One of the sport’s greatest all-round legends, Anneli Drummond-Hay, has died at the age of 84 after a short illness.
The Badminton and Burghley winner, who also won the Hickstead Derby and a European Championship in showjumping, and was shortlisted for the Olympics in all three disciplines, was a consummate horsewoman, who was still jumping competitively three years ago, and only stopped riding recently.
Born in 1937, Anneli learned to ride on polo ponies and started her competitive career on a 12.2hh pony called Spider.
She competed at her first European Championships aged 17, and went on to produce dozens of horses. These included Trident, with whom she came sixth at Badminton 1956, then she came third at Badminton in 1958.
At about this time, her famous ride Merely-A-Monarch came into her life, for £300. Aged six, he won the first Burghley, by a record margin, then the following Badminton, in 1962.
As she had won the world’s two greatest horse trials, and as women could not ride at the Olympics at that time, Anneli turned to showjumping, riding at the Royal International Horse Show two months after Badminton.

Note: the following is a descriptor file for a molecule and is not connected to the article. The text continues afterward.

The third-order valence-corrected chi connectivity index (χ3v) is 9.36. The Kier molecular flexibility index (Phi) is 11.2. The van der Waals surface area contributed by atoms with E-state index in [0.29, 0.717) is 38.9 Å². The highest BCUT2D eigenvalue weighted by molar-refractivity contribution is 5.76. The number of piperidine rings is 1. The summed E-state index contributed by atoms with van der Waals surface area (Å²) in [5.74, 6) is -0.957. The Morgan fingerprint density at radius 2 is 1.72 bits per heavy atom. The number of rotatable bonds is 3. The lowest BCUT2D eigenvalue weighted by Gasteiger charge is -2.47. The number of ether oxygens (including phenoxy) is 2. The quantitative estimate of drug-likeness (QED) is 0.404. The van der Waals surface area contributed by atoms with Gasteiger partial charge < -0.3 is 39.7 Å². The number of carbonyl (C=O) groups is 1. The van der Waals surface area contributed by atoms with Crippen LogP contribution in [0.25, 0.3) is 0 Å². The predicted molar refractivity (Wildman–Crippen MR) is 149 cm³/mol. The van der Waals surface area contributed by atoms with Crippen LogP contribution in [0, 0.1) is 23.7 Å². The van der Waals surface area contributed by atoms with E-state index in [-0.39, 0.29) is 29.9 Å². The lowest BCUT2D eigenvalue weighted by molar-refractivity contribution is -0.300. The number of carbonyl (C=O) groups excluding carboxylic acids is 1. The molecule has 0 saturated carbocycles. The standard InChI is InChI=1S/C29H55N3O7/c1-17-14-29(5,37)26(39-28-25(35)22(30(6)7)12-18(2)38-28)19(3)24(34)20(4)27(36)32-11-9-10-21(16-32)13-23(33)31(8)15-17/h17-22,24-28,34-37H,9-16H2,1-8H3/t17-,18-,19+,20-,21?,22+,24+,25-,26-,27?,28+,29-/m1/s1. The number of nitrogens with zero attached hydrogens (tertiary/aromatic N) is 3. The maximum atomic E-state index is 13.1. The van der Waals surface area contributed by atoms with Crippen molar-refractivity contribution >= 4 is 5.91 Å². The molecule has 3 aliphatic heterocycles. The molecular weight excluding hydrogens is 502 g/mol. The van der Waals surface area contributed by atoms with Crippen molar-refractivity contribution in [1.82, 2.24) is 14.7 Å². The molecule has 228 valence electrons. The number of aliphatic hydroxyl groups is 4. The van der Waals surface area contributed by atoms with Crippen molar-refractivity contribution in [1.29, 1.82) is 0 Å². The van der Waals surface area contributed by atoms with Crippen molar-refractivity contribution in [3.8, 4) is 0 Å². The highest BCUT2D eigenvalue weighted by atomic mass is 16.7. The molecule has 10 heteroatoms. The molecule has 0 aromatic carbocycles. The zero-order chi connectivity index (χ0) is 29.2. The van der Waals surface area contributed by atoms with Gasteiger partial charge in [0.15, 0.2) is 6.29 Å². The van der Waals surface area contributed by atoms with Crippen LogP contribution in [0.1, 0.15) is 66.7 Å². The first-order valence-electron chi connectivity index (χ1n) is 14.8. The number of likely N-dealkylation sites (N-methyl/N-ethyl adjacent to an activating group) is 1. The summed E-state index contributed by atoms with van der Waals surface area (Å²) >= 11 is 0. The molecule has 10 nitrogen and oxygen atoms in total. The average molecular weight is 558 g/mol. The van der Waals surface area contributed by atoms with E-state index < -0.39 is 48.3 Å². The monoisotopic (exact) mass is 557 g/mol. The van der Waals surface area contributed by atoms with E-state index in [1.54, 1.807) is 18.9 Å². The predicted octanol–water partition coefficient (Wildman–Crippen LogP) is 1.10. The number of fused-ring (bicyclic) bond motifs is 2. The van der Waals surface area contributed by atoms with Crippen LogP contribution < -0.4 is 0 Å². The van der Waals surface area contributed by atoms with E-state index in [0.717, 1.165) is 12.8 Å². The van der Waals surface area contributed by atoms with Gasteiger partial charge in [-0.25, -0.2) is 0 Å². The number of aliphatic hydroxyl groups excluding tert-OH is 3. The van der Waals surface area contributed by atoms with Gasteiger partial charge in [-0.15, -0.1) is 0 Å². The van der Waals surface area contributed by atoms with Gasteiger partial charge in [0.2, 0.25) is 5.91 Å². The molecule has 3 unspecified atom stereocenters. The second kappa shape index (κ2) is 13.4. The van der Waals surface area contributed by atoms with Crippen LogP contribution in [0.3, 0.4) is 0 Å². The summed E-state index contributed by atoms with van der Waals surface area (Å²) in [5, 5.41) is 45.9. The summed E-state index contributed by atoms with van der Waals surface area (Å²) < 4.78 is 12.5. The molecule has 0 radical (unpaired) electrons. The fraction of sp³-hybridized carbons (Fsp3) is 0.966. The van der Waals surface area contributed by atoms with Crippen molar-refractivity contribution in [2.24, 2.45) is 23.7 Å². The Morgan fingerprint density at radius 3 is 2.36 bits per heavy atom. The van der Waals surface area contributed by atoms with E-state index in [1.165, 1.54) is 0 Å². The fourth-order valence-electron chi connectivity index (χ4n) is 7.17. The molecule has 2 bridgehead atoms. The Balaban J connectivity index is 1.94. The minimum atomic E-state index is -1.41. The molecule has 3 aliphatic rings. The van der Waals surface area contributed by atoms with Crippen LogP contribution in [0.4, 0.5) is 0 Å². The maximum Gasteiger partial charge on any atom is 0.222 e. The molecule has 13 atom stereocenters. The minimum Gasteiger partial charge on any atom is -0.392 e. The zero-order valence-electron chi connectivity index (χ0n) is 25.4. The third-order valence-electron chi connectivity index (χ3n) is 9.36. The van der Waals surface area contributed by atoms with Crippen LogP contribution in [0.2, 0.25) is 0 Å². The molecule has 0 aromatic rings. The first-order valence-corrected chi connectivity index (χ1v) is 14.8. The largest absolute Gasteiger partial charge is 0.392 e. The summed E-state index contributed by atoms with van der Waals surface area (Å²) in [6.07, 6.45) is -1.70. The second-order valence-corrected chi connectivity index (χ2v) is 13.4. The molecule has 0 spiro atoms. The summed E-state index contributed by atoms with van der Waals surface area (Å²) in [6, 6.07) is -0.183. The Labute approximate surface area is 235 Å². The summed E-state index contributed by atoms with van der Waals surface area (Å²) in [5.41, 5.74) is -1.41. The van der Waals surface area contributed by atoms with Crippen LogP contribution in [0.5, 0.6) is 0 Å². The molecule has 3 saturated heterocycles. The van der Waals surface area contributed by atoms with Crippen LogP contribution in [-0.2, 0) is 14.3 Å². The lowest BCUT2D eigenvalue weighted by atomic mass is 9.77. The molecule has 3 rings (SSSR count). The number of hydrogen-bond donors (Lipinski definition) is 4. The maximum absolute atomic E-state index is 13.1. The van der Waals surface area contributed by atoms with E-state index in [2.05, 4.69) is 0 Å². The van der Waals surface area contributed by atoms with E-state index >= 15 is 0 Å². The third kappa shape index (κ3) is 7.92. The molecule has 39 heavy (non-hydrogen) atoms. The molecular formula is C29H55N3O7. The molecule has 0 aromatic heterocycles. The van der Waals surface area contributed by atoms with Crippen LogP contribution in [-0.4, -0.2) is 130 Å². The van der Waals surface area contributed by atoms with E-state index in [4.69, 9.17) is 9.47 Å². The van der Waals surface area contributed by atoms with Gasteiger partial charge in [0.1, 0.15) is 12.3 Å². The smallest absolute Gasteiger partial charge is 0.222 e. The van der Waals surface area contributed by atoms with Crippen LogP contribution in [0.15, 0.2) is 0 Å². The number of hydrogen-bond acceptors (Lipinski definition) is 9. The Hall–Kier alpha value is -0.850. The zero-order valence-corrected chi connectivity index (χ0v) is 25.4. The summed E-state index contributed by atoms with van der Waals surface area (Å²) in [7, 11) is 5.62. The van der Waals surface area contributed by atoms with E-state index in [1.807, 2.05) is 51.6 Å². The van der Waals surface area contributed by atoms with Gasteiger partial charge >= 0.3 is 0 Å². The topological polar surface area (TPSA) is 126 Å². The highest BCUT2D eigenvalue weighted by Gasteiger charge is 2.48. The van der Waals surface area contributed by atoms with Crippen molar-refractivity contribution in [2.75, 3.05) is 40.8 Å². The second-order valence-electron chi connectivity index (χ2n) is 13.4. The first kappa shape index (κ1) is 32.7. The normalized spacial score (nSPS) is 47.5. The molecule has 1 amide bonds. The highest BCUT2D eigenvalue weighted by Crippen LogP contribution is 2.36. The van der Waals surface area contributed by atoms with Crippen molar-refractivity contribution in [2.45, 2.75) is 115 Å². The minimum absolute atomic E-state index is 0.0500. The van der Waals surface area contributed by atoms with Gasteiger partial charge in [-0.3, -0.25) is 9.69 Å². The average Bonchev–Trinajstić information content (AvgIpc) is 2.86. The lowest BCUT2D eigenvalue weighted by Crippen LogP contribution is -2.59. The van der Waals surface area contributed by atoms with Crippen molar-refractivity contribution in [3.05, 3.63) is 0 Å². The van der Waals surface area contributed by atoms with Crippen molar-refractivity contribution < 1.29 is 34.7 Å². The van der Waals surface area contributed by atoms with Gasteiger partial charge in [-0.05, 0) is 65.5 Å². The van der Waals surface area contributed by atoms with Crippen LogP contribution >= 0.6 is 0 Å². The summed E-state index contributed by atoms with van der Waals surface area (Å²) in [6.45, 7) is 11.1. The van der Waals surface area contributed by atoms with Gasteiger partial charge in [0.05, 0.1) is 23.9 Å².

By the 1964 Olympics, women were allowed to compete there, and Anneli and Merely-A-Monarch were shortlisted in all three disciplines. The horse was sold and Anneli was to keep the ride but the situation changed.
Four years later, they were shortlisted but overlooked for Marion Mould and Stroller, and by 1972, the fact she had become the first rider to secure a major sponsorship deal scuppered her dream of the Games.
She went on to break the British high jump record with Sporting Ford, then emigrated to South Africa in 1971. She went on to enjoy a superb career in her second home country, including winning two South African Derbies and being crowned South African sportswoman of the year eight times.
She died on 31 July, with her husband Trevor Bern at her side.
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